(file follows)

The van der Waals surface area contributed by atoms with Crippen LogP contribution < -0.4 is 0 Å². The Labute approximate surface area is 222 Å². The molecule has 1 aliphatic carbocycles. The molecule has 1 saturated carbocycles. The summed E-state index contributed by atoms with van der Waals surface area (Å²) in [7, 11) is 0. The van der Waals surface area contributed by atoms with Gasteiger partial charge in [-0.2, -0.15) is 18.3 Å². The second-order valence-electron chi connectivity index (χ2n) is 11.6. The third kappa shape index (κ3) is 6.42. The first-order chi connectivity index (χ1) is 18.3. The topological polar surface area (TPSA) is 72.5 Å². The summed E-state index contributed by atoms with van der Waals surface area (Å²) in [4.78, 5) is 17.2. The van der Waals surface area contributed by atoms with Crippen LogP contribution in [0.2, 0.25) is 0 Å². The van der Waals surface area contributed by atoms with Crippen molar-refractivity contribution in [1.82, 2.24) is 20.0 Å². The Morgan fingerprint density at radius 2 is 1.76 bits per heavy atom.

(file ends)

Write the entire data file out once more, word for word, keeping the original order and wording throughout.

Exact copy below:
The van der Waals surface area contributed by atoms with Crippen LogP contribution < -0.4 is 0 Å². The Labute approximate surface area is 222 Å². The molecule has 1 aliphatic carbocycles. The molecule has 1 saturated carbocycles. The summed E-state index contributed by atoms with van der Waals surface area (Å²) in [7, 11) is 0. The van der Waals surface area contributed by atoms with Gasteiger partial charge in [-0.2, -0.15) is 18.3 Å². The second-order valence-electron chi connectivity index (χ2n) is 11.6. The third kappa shape index (κ3) is 6.42. The first-order chi connectivity index (χ1) is 18.3. The topological polar surface area (TPSA) is 72.5 Å². The summed E-state index contributed by atoms with van der Waals surface area (Å²) in [4.78, 5) is 17.2. The van der Waals surface area contributed by atoms with Crippen LogP contribution in [0.2, 0.25) is 0 Å². The van der Waals surface area contributed by atoms with Crippen molar-refractivity contribution in [1.82, 2.24) is 20.0 Å². The Morgan fingerprint density at radius 2 is 1.76 bits per heavy atom.